Save this content for laterSave this content on your device for later, even while offline Sign in with FacebookSign in with your Facebook account Close

Utah and Mormons are the most generous — and not just on #GivingTuesday

By: Jana Riess, RNS
November 29, 2016 Updated: November 29, 2016 at 5:49 pm
0
photo - Shutterstock
Shutterstock 
Utah is tops among all 50 states in generosity, according to a new report released this week at WalletHub.

The report breaks down “generosity” into two main categories – a state’s rate of volunteerism and the percentage of income its people spend on charitable donations.


In Utah, people donate an impressive 6.6% of their income to charity. New Hampshire was the stingiest, with just 1.6% of income given away.

Utah also ranks first in the percentage of people who say they donated their time (56%) and the total number of hours they volunteered (75.6 per person, nearly four times the volunteer hours of the lowest state, Kentucky).

WalletHub does not parse its state-by-state findings with regard to religion, but given Utah’s majority Mormon population it’s not surprising that the state came first in charitable giving. According to social science research discussed by Christian Smith and others, Mormons rank first among all religious groups in the United States in terms of charitable giving, donating 5.2% of income.*

That’s barely half of the 10% “gold standard” that Mormons are taught to strive for, but it’s nearly two percentage points higher than the next-most-generous group (Pentecostals, who give 3.4%) and far higher than the miserly Jehovah’s Witnesses (.9%), the nonreligious (1.1%) and Roman Catholics (1.5%).

Expectations are key to generosity, Smith finds. Religious groups that set a high (and clearly stated) standard, like Mormons do, are more likely to raise up members who tithe.

For example, only one out of a hundred “tithe-paying” Christians—those who give at least 10% of their income to charity—come from religions that expect members to give between 1-4% of their income. On the other hand, a quarter of full tithe-payers “are in churches that . . . expect members to give 10 percent or more of their income.” (Smith, Passing the Plate, 35)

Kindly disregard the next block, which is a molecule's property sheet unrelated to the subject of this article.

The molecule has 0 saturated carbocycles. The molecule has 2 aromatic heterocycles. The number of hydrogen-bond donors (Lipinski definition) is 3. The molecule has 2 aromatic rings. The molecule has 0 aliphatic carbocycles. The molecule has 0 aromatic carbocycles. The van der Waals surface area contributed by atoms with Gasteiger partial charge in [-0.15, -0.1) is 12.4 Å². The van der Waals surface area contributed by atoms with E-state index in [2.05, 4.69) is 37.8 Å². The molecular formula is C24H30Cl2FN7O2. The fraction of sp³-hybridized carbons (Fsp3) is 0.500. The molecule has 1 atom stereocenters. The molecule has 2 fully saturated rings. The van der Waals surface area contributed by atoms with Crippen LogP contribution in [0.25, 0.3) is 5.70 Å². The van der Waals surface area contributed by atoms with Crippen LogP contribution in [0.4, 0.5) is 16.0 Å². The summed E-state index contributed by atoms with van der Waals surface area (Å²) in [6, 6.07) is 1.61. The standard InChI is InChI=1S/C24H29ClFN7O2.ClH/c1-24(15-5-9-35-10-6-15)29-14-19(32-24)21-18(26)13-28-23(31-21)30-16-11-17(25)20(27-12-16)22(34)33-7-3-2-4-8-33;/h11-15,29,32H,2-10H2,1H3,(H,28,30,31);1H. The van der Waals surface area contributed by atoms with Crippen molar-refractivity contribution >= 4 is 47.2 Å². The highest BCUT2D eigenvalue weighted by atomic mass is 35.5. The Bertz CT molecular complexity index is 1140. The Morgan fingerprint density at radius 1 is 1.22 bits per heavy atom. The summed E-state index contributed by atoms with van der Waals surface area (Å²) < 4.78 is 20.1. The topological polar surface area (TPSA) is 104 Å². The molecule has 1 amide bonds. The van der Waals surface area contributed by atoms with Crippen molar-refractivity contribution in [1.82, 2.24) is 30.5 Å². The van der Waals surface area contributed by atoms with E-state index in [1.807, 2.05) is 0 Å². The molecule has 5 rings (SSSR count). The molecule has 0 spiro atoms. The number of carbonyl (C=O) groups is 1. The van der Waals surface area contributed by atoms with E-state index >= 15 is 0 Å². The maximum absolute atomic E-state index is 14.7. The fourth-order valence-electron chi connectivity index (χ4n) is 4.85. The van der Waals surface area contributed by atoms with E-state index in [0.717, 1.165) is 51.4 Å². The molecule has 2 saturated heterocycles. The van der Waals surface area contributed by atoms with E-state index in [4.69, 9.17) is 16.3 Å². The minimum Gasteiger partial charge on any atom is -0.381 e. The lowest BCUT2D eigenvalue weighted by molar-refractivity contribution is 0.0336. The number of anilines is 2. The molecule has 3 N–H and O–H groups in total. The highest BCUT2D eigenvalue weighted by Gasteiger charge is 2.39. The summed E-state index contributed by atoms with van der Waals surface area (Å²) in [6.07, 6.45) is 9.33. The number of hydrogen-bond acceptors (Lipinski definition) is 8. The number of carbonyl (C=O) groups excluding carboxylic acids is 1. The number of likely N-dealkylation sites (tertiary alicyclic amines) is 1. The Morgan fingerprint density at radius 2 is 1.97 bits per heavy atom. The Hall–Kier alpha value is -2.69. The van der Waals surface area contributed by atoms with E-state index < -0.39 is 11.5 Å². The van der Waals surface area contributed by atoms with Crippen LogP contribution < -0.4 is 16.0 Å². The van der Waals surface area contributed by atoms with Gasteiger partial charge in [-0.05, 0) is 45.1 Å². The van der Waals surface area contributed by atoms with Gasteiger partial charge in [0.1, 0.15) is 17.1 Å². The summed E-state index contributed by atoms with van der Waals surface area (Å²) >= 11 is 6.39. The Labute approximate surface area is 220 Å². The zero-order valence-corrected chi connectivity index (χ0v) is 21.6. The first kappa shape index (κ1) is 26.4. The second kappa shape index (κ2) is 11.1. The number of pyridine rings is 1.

Such high expectations – and, in Mormonism, the knowledge that only a full tithe can grant a member access to the LDS temple – help to create a culture of givers, says Smith.

And that’s true every day of the year, not just on #GivingTuesday.

* Due to the small number of Mormons in this study on philanthropic giving, researchers say that results “should be treated with caution.”

Register to the Colorado Springs Gazette
Incognito Mode Your browser is in Incognito mode

You vanished!

We welcome you to read all of our stories by signing into your account. If you don't have a subscription, please subscribe today for daily award winning journalism.

Register to the Colorado Springs Gazette
Subscribe to the Colorado Springs Gazette

It appears that you value local journalism. Thank you.

Subscribe today for unlimited digital access with 50% fewer ads for a faster browsing experience.

Already a Subscriber? LOGIN HERE

Wake up with today's top stories in your inbox

Wake up with today's top stories in your inbox

or
Already a print subscriber?
Already a digital subscriber?
 
This is your last FREE article for the month
This is your last FREE article for the month

Subscribe now and enjoy Unlimited Digital Access to Gazette.com

Only 99 cents for Unlimited Digital Access for 1 month
Then $2.31/week, billed monthly, cancel anytime
Already a print subscriber?
Already a digital subscriber?

 
You have reached your article limit for the month
You have reached your article limit for the month

We hope that you've enjoyed your complimentary access to Gazette.com

Only 99 cents for Unlimited Digital Access for 1 month
Then $2.31/week, billed monthly, cancel anytime
Already a print subscriber?
Already a digital subscriber?

 
articles remaining
×
Thank you for your interest in local journalism.
Gain unlimited access, 50% fewer ads and a faster browsing experience.